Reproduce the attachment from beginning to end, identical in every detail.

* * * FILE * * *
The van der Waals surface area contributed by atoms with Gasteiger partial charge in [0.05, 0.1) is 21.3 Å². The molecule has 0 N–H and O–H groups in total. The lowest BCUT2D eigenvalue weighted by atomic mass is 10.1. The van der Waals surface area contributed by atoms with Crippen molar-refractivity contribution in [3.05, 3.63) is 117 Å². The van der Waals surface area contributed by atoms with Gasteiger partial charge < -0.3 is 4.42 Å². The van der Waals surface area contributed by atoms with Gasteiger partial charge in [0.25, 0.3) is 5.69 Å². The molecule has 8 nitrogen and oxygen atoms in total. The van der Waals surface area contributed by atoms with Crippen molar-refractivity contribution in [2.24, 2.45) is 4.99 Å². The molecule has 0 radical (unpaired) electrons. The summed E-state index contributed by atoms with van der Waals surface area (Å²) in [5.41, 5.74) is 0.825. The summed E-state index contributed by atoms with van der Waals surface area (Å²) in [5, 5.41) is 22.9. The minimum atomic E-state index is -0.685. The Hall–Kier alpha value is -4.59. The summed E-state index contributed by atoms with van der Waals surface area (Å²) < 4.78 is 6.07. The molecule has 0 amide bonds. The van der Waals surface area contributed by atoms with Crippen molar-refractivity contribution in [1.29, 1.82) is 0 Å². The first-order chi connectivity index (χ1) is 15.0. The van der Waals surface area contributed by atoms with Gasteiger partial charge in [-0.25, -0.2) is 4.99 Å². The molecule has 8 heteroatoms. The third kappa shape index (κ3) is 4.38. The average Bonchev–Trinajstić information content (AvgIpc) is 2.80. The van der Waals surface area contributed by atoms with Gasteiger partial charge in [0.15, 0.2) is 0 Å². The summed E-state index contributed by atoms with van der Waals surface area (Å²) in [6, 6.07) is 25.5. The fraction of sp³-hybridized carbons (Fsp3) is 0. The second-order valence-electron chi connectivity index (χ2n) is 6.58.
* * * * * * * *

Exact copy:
The van der Waals surface area contributed by atoms with Gasteiger partial charge in [0.05, 0.1) is 21.3 Å². The molecule has 0 N–H and O–H groups in total. The lowest BCUT2D eigenvalue weighted by atomic mass is 10.1. The van der Waals surface area contributed by atoms with Crippen molar-refractivity contribution in [3.05, 3.63) is 117 Å². The van der Waals surface area contributed by atoms with Gasteiger partial charge < -0.3 is 4.42 Å². The van der Waals surface area contributed by atoms with Gasteiger partial charge in [0.25, 0.3) is 5.69 Å². The molecule has 8 nitrogen and oxygen atoms in total. The van der Waals surface area contributed by atoms with Crippen molar-refractivity contribution in [2.24, 2.45) is 4.99 Å². The molecule has 0 radical (unpaired) electrons. The summed E-state index contributed by atoms with van der Waals surface area (Å²) in [5.41, 5.74) is 0.825. The summed E-state index contributed by atoms with van der Waals surface area (Å²) in [5, 5.41) is 22.9. The minimum atomic E-state index is -0.685. The Hall–Kier alpha value is -4.59. The summed E-state index contributed by atoms with van der Waals surface area (Å²) < 4.78 is 6.07. The molecule has 0 amide bonds. The van der Waals surface area contributed by atoms with Crippen molar-refractivity contribution in [1.29, 1.82) is 0 Å². The first-order chi connectivity index (χ1) is 15.0. The van der Waals surface area contributed by atoms with Gasteiger partial charge in [-0.25, -0.2) is 4.99 Å². The molecule has 8 heteroatoms. The third kappa shape index (κ3) is 4.38. The average Bonchev–Trinajstić information content (AvgIpc) is 2.80. The van der Waals surface area contributed by atoms with Gasteiger partial charge in [0.15, 0.2) is 0 Å². The summed E-state index contributed by atoms with van der Waals surface area (Å²) in [6, 6.07) is 25.5. The fraction of sp³-hybridized carbons (Fsp3) is 0. The second-order valence-electron chi connectivity index (χ2n) is 6.58.